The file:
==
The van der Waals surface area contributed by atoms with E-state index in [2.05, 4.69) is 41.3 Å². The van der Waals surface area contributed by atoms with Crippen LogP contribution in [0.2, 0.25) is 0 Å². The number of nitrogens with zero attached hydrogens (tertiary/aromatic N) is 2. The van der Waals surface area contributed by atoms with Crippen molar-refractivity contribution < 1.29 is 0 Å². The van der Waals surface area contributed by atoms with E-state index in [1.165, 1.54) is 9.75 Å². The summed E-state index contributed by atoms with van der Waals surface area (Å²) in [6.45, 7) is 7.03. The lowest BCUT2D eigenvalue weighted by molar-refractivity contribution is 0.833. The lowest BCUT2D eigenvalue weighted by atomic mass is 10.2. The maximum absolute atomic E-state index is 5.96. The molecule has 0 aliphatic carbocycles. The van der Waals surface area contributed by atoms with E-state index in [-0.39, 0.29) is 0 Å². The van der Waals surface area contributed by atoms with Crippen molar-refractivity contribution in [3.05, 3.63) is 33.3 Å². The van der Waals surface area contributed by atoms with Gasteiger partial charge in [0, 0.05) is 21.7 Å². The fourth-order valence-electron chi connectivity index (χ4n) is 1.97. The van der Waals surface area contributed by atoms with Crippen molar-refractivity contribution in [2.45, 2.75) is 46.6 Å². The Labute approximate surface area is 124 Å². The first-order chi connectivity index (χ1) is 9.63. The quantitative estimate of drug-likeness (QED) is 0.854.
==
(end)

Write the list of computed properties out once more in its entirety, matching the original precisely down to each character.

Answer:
The van der Waals surface area contributed by atoms with E-state index in [2.05, 4.69) is 41.3 Å². The van der Waals surface area contributed by atoms with Crippen LogP contribution in [0.2, 0.25) is 0 Å². The number of nitrogens with zero attached hydrogens (tertiary/aromatic N) is 2. The van der Waals surface area contributed by atoms with Crippen molar-refractivity contribution < 1.29 is 0 Å². The van der Waals surface area contributed by atoms with E-state index in [1.165, 1.54) is 9.75 Å². The summed E-state index contributed by atoms with van der Waals surface area (Å²) in [6.45, 7) is 7.03. The lowest BCUT2D eigenvalue weighted by molar-refractivity contribution is 0.833. The lowest BCUT2D eigenvalue weighted by atomic mass is 10.2. The maximum absolute atomic E-state index is 5.96. The molecule has 0 aliphatic carbocycles. The van der Waals surface area contributed by atoms with E-state index in [-0.39, 0.29) is 0 Å². The van der Waals surface area contributed by atoms with Crippen molar-refractivity contribution in [3.05, 3.63) is 33.3 Å². The van der Waals surface area contributed by atoms with Gasteiger partial charge in [0, 0.05) is 21.7 Å². The fourth-order valence-electron chi connectivity index (χ4n) is 1.97. The van der Waals surface area contributed by atoms with Crippen molar-refractivity contribution in [2.45, 2.75) is 46.6 Å². The Labute approximate surface area is 124 Å². The first-order chi connectivity index (χ1) is 9.63. The quantitative estimate of drug-likeness (QED) is 0.854.